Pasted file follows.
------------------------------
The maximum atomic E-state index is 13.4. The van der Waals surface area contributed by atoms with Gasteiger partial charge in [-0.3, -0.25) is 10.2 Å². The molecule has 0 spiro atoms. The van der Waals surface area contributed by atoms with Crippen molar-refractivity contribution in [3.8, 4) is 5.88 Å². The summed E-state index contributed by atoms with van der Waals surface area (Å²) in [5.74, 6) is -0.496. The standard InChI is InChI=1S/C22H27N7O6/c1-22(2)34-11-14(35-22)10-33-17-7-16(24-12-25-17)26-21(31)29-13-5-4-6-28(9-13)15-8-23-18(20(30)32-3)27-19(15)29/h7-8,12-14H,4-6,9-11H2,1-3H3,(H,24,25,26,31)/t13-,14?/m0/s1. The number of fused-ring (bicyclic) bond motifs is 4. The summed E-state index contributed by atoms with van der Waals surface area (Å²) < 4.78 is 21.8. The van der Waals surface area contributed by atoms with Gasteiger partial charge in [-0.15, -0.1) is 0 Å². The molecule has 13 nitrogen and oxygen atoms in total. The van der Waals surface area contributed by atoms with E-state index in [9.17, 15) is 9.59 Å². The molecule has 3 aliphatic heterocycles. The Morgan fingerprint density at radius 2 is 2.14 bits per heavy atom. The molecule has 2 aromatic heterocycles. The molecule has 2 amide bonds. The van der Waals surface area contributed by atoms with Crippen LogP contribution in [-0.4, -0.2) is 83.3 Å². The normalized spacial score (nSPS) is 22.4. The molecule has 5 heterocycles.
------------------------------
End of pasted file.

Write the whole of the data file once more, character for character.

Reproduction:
The maximum atomic E-state index is 13.4. The van der Waals surface area contributed by atoms with Gasteiger partial charge in [-0.3, -0.25) is 10.2 Å². The molecule has 0 spiro atoms. The van der Waals surface area contributed by atoms with Crippen molar-refractivity contribution in [3.8, 4) is 5.88 Å². The summed E-state index contributed by atoms with van der Waals surface area (Å²) in [5.74, 6) is -0.496. The standard InChI is InChI=1S/C22H27N7O6/c1-22(2)34-11-14(35-22)10-33-17-7-16(24-12-25-17)26-21(31)29-13-5-4-6-28(9-13)15-8-23-18(20(30)32-3)27-19(15)29/h7-8,12-14H,4-6,9-11H2,1-3H3,(H,24,25,26,31)/t13-,14?/m0/s1. The number of fused-ring (bicyclic) bond motifs is 4. The summed E-state index contributed by atoms with van der Waals surface area (Å²) < 4.78 is 21.8. The van der Waals surface area contributed by atoms with Gasteiger partial charge in [-0.15, -0.1) is 0 Å². The molecule has 13 nitrogen and oxygen atoms in total. The van der Waals surface area contributed by atoms with E-state index in [9.17, 15) is 9.59 Å². The molecule has 3 aliphatic heterocycles. The Morgan fingerprint density at radius 2 is 2.14 bits per heavy atom. The molecule has 2 aromatic heterocycles. The molecule has 2 amide bonds. The van der Waals surface area contributed by atoms with Crippen LogP contribution in [-0.4, -0.2) is 83.3 Å². The normalized spacial score (nSPS) is 22.4. The molecule has 5 heterocycles.